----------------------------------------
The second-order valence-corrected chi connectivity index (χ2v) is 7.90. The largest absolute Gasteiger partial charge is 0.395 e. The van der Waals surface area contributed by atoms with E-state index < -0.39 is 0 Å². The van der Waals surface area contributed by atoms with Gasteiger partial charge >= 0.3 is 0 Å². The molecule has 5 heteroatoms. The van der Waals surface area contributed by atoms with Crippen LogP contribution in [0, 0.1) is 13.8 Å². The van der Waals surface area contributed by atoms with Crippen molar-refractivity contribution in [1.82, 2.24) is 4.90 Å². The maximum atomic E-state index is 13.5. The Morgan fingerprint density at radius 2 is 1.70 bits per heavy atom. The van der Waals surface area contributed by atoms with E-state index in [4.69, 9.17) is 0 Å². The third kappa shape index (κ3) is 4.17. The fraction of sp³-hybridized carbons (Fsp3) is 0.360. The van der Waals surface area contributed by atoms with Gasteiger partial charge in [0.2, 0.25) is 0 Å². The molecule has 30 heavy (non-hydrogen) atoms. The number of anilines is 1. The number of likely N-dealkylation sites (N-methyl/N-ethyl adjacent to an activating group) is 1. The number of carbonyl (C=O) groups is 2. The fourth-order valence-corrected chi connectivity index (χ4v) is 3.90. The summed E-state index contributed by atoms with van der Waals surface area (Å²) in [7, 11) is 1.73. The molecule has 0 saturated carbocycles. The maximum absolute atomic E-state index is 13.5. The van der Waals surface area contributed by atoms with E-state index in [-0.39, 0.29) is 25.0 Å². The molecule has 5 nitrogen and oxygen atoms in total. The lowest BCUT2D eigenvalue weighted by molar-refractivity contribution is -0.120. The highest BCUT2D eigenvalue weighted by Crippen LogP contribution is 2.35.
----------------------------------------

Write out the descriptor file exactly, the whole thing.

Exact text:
The second-order valence-corrected chi connectivity index (χ2v) is 7.90. The largest absolute Gasteiger partial charge is 0.395 e. The van der Waals surface area contributed by atoms with E-state index < -0.39 is 0 Å². The van der Waals surface area contributed by atoms with Gasteiger partial charge >= 0.3 is 0 Å². The molecule has 5 heteroatoms. The van der Waals surface area contributed by atoms with Crippen LogP contribution in [0, 0.1) is 13.8 Å². The van der Waals surface area contributed by atoms with Crippen molar-refractivity contribution in [1.82, 2.24) is 4.90 Å². The maximum atomic E-state index is 13.5. The Morgan fingerprint density at radius 2 is 1.70 bits per heavy atom. The van der Waals surface area contributed by atoms with E-state index in [4.69, 9.17) is 0 Å². The third kappa shape index (κ3) is 4.17. The fraction of sp³-hybridized carbons (Fsp3) is 0.360. The van der Waals surface area contributed by atoms with Gasteiger partial charge in [0.2, 0.25) is 0 Å². The molecule has 30 heavy (non-hydrogen) atoms. The number of anilines is 1. The number of likely N-dealkylation sites (N-methyl/N-ethyl adjacent to an activating group) is 1. The number of carbonyl (C=O) groups is 2. The fourth-order valence-corrected chi connectivity index (χ4v) is 3.90. The summed E-state index contributed by atoms with van der Waals surface area (Å²) in [7, 11) is 1.73. The molecule has 0 saturated carbocycles. The maximum absolute atomic E-state index is 13.5. The van der Waals surface area contributed by atoms with E-state index in [-0.39, 0.29) is 25.0 Å². The molecule has 5 nitrogen and oxygen atoms in total. The lowest BCUT2D eigenvalue weighted by molar-refractivity contribution is -0.120. The highest BCUT2D eigenvalue weighted by Crippen LogP contribution is 2.35.